You can’t separate Nintendo from nostalgia. It’s become the company’s calling card, a constant that courses through every new game and system that it makes. It’s why the Super Nintendo Classic Edition sold out everywhere before it was ever released, just like last year’s impossible-to-find NES Classic. Nintendo clearly has no problem capitalizing on that nostalgia, but to the company’s credit it doesn’t let the past dominate its future; its three most recent consoles have all been built on idiosyncratic ideas, and two of the three have been massively successful. And even its purely nostalgic plays, like the SNES Classic, are buoyed by one simple fact: Nintendo games are generally pretty great.
The SNES Classic’s 21-title library features some of the best designed videogames ever made, playable in HD on a modern TV set. In the 1980s Nintendo introduced or enhanced many of the core gaming concepts that would carry the industry through the end of the 20th century. In the 1990s the company expanded and refined those ideas on the SNES, finding so much new potential in its classics that simply wasn’t possible on older technology. Games like Super Metroid and The Legend of Zelda: A Link to the Past aren’t just “bigger” and “better” than their forebears; they so thoroughly realize what those games were aiming for that they make the older ones feel like mere proofs of concept. Even the games here that weren’t designed by Nintendo, including Final Fantasy III (aka Final Fantasy VI) and Contra III, are simply smarter and better designed than their earlier installments. The early 1990s didn’t just benefit from more powerful technology, but from a class of professional, experienced game designers working at the top of their abilities.
Like the games themselves, the SNES Classic improves on what made the NES Classic great, while preserving what made it valuable. The NES Classic might have tapped into a richer vein of nostalgia, offering a larger and more diverse pool of games, but the SNES Classic presents a better package of gaming experiences going by the standards of both yesterday and today. Something like Super Castlevania IV might still look unplayably archaic to anybody who wasn’t around in the early ‘90s, but in both aesthetic and action it’s more accessible than the 8-bit Castlevanias on the NES Classic. The same can be said about both almost every series that is represented on both devices and the random one-offs that fill out the rosters. (The one major exception is Super Mario World. It can’t compare to Super Mario Bros. 3 on the NES, which is the purest distillation of the Super Mario concept and maybe the greatest videogame ever made.)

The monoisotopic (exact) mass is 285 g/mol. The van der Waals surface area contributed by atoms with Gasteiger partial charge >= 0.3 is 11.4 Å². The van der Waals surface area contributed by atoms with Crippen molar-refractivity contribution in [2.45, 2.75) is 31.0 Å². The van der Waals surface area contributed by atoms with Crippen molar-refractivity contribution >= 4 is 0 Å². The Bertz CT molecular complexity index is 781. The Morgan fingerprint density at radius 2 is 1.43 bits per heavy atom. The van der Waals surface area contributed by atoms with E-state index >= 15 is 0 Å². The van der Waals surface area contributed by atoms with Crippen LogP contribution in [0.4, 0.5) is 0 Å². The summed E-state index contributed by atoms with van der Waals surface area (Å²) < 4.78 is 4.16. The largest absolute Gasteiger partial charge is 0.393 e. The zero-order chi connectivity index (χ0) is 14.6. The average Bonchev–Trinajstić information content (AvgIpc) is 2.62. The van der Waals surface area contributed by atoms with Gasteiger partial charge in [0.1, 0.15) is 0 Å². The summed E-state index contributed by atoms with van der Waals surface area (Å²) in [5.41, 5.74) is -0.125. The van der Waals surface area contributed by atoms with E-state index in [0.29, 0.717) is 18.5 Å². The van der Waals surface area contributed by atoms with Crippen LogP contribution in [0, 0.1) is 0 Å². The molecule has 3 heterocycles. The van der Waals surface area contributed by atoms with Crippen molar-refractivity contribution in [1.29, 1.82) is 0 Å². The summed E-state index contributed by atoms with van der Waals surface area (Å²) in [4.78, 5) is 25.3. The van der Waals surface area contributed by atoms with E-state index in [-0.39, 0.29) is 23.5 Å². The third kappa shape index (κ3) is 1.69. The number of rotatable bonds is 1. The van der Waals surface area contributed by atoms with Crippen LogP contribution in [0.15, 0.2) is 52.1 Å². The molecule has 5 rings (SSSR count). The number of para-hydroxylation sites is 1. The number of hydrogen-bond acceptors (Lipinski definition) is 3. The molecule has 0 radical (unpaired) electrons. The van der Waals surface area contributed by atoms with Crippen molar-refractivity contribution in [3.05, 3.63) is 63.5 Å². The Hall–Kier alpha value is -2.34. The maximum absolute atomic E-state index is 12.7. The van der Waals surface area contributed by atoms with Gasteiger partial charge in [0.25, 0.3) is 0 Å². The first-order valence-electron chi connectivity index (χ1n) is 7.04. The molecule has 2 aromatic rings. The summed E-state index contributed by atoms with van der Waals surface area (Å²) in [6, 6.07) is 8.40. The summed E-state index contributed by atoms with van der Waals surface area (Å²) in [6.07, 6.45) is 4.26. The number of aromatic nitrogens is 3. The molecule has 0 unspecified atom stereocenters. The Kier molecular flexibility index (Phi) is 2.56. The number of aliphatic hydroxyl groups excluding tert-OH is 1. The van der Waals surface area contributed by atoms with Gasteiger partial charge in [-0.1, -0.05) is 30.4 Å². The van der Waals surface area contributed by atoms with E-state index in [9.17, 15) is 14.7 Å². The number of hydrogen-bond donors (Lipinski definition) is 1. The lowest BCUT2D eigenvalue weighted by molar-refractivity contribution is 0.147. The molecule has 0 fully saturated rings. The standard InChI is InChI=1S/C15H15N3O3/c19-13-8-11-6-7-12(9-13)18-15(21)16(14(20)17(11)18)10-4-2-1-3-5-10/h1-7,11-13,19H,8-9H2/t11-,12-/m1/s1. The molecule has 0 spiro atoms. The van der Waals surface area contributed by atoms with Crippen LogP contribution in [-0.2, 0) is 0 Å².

The SNES Classic captures not just the sterling craftsmanship that these designers had forged by this point in gaming history, but a burst of creativity from Nintendo that almost rivaled their mid-’80s explosion. The best games on the SNES might be refinements of Metroid and Zelda and Square’s Final Fantasy, but it was also the first system that games like Super Mario Kart, Star Fox, F-Zero and Pilotwings appeared on. (Mysteriously, Pilotwings is not included on the SNES Classic.) Mario’s expansion into the world of role-playing games kicked off with Super Mario RPG: Legend of the Seven Stars, a precursor to the Paper Mario and Mario & Luigi series. Donkey Kong went from classic arcade heavy to a legitimate franchise-carrying hero with Donkey Kong Country, which continues to generate new sequels over 20 years later. Nintendo has introduced iconic new games on almost every system it’s ever released, but the Super Nintendo represents, at worst, its second most-fertile period, and the SNES Classic collects the major hitters into a single box.